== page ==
5 Ways to Build Your Audience on Social Media

Article Image
Photo Source: Photo by Jakob Owens on Unsplash

One trend that will only get bigger is people getting jobs and being paid for content when they have a built-in audience. When you have a captive group not only consuming what you’re putting out there but engaging with and sharing it, that will always have a value in the content economy.

Of course, that’s easier said than done. So how do you accomplish this? Here are five tips I pass along anytime the topic comes up:

1. Pick a line and master it.
These days, people are looking for content that’s more and more niche and micro to their specific tastes. For example, there are tons of sports podcasts out, with many focusing on specific teams.

To stand out, I maintain that the best way to cultivate a following is to pick what you love most and cater the majority of your posts to that. Let’s say you are into cooking. Make that your realm, read about cooking, listen to cooking podcasts, watch cooking videos, follow chefs on social media, and post about cooking. Recipes, chefs doing cool things, videos of you trying a new set of cookware, an IG story of preparing a meal from start to finish...everything revolves around the brand. When you do this, consistently and don’t give up, like-minded people will find you and follow you because you’re giving them content they want. Cater to the 500 or 1,000 followers who absolutely love cooking, not the million who may; you’ll get more return from the hardcore fans.

As actors, think about what specific area of the industry really excites you? Broadway? TV? Film? Method acting? Drama? Comedy? The more you lean into a niche, the more you’ll be seen as an expert and the more it will help you grow your audience.

READ: A Guide to Social Media for Actors Who Hate Social Media

2. Remember that social media is about engagement, not follower count.
It’s better to have a high engagement rate and a lower follower count than a higher follower count and lower engagement. This happens when you treat social media like an environment, not a push notification. For example, don’t just use Twitter to post links or shout about your projects. Like, comment, start conversations, discuss, be real, and be consistent. You'll find that cultivating a community bears way more fruit than an automated-looking message that reads like a bulletin nobody cares about.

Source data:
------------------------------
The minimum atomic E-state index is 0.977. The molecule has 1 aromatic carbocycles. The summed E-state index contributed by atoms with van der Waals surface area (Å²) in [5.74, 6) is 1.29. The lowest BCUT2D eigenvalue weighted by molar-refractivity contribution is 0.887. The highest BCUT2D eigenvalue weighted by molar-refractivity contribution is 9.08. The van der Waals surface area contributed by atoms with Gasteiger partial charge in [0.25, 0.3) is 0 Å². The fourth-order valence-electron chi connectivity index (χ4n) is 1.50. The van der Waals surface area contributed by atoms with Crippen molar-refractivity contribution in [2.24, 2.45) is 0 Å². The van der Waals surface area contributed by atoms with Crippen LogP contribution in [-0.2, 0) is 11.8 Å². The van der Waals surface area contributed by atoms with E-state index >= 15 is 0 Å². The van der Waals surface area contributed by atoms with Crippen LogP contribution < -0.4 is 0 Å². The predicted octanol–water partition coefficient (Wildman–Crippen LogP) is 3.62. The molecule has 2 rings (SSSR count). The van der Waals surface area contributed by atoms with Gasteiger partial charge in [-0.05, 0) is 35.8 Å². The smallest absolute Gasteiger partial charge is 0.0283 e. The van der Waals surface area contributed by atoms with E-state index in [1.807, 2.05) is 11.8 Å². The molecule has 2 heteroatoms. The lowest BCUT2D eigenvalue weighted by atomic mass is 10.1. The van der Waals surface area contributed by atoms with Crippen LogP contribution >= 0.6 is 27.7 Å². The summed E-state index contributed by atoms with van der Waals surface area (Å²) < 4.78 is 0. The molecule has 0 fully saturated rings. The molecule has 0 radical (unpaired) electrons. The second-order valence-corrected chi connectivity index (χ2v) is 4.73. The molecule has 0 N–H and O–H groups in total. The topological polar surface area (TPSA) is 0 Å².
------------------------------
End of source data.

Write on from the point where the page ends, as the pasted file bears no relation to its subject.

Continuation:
3. Post natively.
For images and videos, post directly on social media when you can, even if it’s a teaser video for the full version somewhere else. (Some companies will insist on this for monetization purposes.) If I can avoid it, I don’t link to videos on social media anymore—I post or share natively so people can consume it then and there. We all know that when we see a link, we’re far less likely to click it unless it’s incredibly interesting because that wait time feels like a lifetime.

4. Switch up your content across social media platforms.
In other words, post different stuff in different places. Most social media platforms have analytics attached so in many cases, you’ll know the breakdown of your followers and what they appreciate the most from you, so you can cater to your audience even better.

You can repurpose content, but make sure at least the captions are different. Post different content on different platforms to add flavor and more reason to follow you on different social media. If you’re posting the same stuff everywhere with the same captions, why should someone follow you on each one?

For example, let’s say you’re on set. What content could you be posting on Twitter? Instagram? Snapchat? Facebook? Maybe a quick video chat with one of your fellow actors about the project on Twitter, a photo of you getting makeup done on Instagram, a tour of the catering table on Instagram stories, and you and a fellow actor with a funny filter on Snapchat.

5. Be authentic.
Above all, you have to be yourself. Before you post anything, ask yourself, “Would I say this in real life? Would I talk about this in real life?” If you wouldn’t, don’t post it; people see right through the fake and the phony. Your audience is following you not only for the information you’re putting out there but how you’re putting it out there and that’s where your personality comes in. Anyone can find the facts, but there is only one you.

Got any questions? Tweet me @ArdaOcalTV!

Arda Ocal is an award-winning broadcaster based in the New York City area. He currently works as a host on MSG Networks and ESPN.

Get all of your hosting questions answered by peers and experts on the Backstage Community forums!

The views expressed in this article are solely that of the individual(s) providing them,
and do not necessarily reflect the opinions of Backstage or its staff.

Author Headshot
Arda Ocal
Arda Ocal is an award-winning broadcaster based in the New York City area. He currently works as a host on MSG Networks and ESPN.
See full bio and articles here!